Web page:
One of the really nice things about Xen is that it’s made it possible to build a whole new generation of operating systems, and the reason Mirage would have failed ten years ago is that we didn’t have a virtualization layer which provided with simple device drivers, with all of the right abstractions that we can just build on once. If I was building Mirage ten years ago, I would be building USB device driver stacks, network device driver stacks, that would then have to be repeated across all of the physical hardware in the world, that’s clearly never going to scale. So this is just in the right place at the right time, I just have to build a Xen layer, a VMware layer and then it will just run a billion hosts on the cloud. So we just got a bit lucky there, I think, that’s really the value of Xen.

   

4. So you touched on Docker and containers there and you stopped by the Docker open space earlier today. What is your interest in Docker at the moment, are you using it and if so, what for?

Docker is a really exciting technology because it’s just very complementary to the work we’ve been doing with unikernels. The reason that I stopped off at the Docker open space is that I use Docker every day because all of the Mirage build systems and the test suites use Docker containers to capture the build environments on which we build unikernels. And so we use them through regular builds, I build about 4,000 containers a day for the entire OCaml package repository, but the thing with Docker is that it’s really nice frontend fundamentally on top of a Linux containerization stack with LXC and the associated technologies. So what I went to the open space for was to figure out exactly how would I replace the container backend in Docker with the unikernel backend and it so happens that people there are people like Luke Marsden and Andrew Kennedy who have been working on exactly the same kind of extension mechanisms with Docker.

So I actually came back out of the open space with knowledge of exactly where to apply a little patch in the Docker to add a unikernel backend, so when you do Docker run it would use all of the nice Docker frontend to fetch all of the dependent packages and so on, but when you do Docker run it would actually spin up a virtual machine instead of spinning up a container and that actually looks like a very simple patch to add in. Of course, it’s very simple to prototype, getting that upstream into Docker not only will it take a lot of architectural discussion and so on, but I am just looking to prototyping the end to end system, and the open space was great, I know how to do it now.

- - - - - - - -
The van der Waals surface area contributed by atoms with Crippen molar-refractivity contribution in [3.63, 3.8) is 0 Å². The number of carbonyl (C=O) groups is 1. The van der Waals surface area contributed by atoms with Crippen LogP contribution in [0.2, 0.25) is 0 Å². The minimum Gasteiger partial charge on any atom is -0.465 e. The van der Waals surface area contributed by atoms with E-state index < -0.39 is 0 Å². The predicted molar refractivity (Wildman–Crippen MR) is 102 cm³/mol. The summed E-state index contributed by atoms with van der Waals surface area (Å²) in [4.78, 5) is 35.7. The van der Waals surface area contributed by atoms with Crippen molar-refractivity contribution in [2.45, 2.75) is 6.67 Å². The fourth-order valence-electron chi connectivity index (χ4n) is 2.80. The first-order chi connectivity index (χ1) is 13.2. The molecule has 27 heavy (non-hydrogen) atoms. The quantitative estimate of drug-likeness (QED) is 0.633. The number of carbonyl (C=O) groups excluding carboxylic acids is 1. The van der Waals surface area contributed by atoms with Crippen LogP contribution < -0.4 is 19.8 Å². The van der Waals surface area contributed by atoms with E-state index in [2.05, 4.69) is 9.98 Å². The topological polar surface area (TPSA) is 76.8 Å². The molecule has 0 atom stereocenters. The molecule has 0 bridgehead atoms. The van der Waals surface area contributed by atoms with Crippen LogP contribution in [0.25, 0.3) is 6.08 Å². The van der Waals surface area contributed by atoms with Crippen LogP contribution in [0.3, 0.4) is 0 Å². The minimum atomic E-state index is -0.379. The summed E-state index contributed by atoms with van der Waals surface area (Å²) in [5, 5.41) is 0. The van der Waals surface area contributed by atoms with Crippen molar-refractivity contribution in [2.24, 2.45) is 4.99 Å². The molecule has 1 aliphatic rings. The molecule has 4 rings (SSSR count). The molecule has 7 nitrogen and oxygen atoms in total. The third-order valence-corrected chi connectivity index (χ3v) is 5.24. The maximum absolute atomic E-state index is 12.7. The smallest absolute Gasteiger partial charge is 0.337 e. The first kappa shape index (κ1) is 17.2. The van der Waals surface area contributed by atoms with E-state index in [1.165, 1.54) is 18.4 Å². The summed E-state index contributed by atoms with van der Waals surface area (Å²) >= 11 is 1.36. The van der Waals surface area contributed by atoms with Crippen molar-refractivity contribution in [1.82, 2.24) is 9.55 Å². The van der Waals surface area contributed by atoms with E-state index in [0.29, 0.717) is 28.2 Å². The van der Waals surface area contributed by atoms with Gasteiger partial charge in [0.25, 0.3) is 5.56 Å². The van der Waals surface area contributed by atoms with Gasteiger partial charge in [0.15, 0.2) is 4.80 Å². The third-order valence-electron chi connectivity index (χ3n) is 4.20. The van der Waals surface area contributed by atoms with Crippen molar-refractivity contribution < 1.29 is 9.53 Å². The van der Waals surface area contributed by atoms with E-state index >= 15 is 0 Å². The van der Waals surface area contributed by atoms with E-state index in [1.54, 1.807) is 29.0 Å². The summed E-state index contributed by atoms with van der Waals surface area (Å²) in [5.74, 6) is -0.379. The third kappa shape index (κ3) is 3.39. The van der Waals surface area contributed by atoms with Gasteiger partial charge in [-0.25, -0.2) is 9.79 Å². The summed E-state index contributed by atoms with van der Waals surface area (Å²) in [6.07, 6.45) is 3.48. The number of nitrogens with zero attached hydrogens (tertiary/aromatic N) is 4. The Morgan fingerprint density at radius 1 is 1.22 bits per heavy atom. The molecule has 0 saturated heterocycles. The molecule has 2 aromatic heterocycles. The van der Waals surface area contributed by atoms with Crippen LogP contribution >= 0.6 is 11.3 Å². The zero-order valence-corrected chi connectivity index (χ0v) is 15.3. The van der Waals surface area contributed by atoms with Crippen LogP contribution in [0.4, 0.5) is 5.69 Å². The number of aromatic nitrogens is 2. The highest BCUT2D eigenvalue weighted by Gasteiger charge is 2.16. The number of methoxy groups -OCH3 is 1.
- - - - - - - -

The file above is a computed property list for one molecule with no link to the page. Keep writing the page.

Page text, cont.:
5. [...] Do you feel like this is part of an industry trend where Mirage OS and unikernels have one piece and perhaps runkernels are taking another piece and then the user land segment is going to be lightweight containerization?

Chris' full question: Fantastic. So it feels to me that Docker kind of started out keeping developers in their comfort zone letting them use familiar OS user land, familiar package managers and that kind of thing, but the tide seems to be turning now and people are a bit more focused on resource utilization and efficiency, so exactly the same things that you are doing with Mirage, and we are now getting these super lean containers that are just a thin wrapper around binaries and have all that dependencies; do you feel like this is part of an industry trend where Mirage OS and unikernels have one piece and perhaps runkernels are taking another piece and then the user land segment is going to be lightweight containerization?